Taylor is back in his element
Jermain Taylor takes on WBC super middleweight champ Carl Froch on Sat.
For Froch, a successful title defense would garner him greater relevancy
For Taylor, a win would give him the title and the chance to show he's still got it
NEW YORK -- At a press conference to promote Saturday's WBC super middleweight title fight, a table at the front of the room was tightly packed with promoters, trainers, managers and various network and hotel executives. And, of course, there were the fighters. Well, at least one fighter for sure.
With his expensive suit and 1,000-watt smile, Jermain Taylor was easily identifiable. He joked with reporters and photographers, and shouted in the direction of his five-man entourage -- all of whom were sporting Team Taylor jackets. It was clear Taylor was as comfortable in this setting as he is in the ring.
The same couldn't be said for his opponent and the WBC titleholder, Carl Froch, who sat a few seats away. Dressed in a white track jacket and baggy blue jeans, the British champ could have easily been mistaken for one of Taylor's sparring partners. He sat quietly for nearly 30 minutes as the rest of the table was introduced, and even more quietly -- though quite confidently -- as he answered a slew questions reporters threw his way.
Despite their superficial differences, Froch and Taylor share a common goal, and it has little the do with the title on the line Saturday night at the MGM Grand at the Foxwoods Resort and Casino (Showtime, 9 p.m.). It's bigger than that. It's a quest for boxing relevancy. Froch wants to prove he is relevant. Taylor is desperate to show he still can be.
Taylor's fall from grace has been as swift as it has been stunning. After back-to-back victories over Bernard Hopkins in 2005 -- wins that established Taylor as the undisputed middleweight champion -- Taylor was yanked back to earth in 2007 after absorbing a savage beating from Kelly Pavlik. A subsequent decision loss to Pavlik booted Taylor out of the pound-for-pound rankings and pushed him to the brink of boxing irrelevancy.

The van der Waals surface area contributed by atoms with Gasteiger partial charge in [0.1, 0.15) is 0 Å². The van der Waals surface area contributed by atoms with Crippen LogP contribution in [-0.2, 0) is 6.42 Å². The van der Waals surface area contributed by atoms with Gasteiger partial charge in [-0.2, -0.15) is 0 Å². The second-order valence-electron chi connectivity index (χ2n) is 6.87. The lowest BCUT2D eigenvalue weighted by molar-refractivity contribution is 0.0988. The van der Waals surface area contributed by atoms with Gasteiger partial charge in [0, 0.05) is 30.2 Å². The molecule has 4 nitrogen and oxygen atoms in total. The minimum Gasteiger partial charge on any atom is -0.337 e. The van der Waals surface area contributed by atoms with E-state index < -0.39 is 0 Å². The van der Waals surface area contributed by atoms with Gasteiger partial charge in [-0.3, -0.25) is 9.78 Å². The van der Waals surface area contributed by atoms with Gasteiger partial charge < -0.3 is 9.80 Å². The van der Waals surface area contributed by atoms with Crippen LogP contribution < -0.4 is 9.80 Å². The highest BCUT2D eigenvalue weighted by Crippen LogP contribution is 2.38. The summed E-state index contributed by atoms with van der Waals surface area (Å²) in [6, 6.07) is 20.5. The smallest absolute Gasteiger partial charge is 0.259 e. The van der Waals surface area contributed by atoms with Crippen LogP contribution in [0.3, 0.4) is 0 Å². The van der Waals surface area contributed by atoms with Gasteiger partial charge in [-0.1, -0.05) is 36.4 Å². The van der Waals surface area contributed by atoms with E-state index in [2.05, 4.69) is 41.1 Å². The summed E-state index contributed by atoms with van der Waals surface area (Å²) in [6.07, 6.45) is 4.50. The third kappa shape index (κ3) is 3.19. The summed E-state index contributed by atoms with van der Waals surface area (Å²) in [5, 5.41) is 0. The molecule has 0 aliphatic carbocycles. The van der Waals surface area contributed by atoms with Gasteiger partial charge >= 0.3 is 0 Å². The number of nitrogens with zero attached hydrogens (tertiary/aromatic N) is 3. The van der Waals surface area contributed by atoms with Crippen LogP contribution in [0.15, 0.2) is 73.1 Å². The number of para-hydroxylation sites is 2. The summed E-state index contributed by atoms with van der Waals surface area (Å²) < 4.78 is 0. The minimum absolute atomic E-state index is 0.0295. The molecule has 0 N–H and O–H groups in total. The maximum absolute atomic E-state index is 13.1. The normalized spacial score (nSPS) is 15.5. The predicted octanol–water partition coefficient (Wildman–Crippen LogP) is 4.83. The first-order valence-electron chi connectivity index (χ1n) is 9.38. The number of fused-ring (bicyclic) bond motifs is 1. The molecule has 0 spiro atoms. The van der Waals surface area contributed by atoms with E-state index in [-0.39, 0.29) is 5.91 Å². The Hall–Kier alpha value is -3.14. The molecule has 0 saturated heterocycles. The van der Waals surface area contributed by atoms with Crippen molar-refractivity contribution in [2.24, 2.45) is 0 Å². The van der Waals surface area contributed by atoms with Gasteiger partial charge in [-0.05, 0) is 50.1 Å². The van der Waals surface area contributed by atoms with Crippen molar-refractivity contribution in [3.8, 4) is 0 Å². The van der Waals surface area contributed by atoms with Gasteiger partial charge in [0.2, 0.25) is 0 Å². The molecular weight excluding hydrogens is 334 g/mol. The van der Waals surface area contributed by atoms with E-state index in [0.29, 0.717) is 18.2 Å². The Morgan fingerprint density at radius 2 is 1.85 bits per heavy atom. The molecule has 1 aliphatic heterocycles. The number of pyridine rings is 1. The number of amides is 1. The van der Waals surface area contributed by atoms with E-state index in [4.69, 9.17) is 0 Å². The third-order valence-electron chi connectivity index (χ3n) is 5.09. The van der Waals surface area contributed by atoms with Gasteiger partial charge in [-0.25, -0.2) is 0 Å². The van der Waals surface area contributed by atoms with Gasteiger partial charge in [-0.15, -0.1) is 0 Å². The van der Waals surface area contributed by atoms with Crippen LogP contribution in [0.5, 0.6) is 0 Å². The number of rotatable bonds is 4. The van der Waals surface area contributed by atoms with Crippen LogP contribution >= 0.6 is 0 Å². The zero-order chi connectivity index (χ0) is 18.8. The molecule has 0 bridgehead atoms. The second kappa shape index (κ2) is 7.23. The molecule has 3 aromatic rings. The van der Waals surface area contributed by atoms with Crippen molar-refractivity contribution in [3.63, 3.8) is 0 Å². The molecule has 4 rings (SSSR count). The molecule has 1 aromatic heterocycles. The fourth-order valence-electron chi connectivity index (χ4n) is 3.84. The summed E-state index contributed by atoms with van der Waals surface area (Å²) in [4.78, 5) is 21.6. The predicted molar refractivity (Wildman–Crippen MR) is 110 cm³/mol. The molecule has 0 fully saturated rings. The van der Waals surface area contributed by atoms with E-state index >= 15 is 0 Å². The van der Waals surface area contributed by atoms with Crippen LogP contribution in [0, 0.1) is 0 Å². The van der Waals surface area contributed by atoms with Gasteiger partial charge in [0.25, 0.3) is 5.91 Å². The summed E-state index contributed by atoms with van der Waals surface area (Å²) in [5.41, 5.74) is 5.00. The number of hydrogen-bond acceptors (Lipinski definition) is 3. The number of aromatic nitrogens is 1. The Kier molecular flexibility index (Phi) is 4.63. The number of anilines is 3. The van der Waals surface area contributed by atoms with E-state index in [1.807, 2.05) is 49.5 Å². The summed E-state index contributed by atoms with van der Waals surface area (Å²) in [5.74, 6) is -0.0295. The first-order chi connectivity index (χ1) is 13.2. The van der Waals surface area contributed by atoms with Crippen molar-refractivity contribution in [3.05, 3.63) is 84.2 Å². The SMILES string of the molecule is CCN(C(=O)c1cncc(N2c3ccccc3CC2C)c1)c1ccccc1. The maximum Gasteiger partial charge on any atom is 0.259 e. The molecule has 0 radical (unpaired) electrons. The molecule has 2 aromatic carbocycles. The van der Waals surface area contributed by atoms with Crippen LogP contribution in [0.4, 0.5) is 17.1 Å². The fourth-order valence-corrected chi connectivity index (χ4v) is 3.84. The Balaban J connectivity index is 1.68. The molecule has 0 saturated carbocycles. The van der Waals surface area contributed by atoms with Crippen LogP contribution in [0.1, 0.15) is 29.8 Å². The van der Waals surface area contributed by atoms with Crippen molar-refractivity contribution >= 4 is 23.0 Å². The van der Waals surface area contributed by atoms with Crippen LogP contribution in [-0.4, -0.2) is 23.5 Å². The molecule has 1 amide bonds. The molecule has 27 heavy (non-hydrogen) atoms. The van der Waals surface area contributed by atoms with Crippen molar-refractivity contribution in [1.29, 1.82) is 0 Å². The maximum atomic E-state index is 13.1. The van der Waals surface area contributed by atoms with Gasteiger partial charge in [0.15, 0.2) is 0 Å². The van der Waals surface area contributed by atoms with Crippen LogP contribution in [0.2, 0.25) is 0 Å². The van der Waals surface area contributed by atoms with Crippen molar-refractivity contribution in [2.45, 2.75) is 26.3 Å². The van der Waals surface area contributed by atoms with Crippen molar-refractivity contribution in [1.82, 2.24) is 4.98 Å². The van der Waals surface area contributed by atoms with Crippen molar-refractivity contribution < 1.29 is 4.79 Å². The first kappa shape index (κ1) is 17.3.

Interestingly enough, Taylor agrees with his critics.
"I lost my hunger," said Taylor. "After the Hopkins fights, I had reached all of my goals. I had nothing to look forward to."
As a 168-pound super middleweight, however, Taylor finds himself in a more comfortable position as a challenger trying to scrap his way to the top. He says he regained a measure of his confidence in his November decision win over Jeff Lacy ("That was a 'win' fight," said Taylor. "I just badly needed to win") and has found the motivation he needs to reclaim his past success.
"I'm motivated to get the belts in this division," he said. "That's what it took to get my hunger back. It took me losing my belts to realize that, but I do. I want [Froch's] belt. That's what I have to look forward to."
He's even found a little bit of cockiness, too. When asked what he knew about Froch before the fight was set, Taylor response was succinct.
"Nothing," he said. "The first I heard of him was when I was going to fight him. When my friends asked me who I was fighting, and I said Carl Froch, they asked 'Carl who?' I hate to sound like I'm underestimating him, but nobody knows him. Most people think he is a nobody. That's the way it is."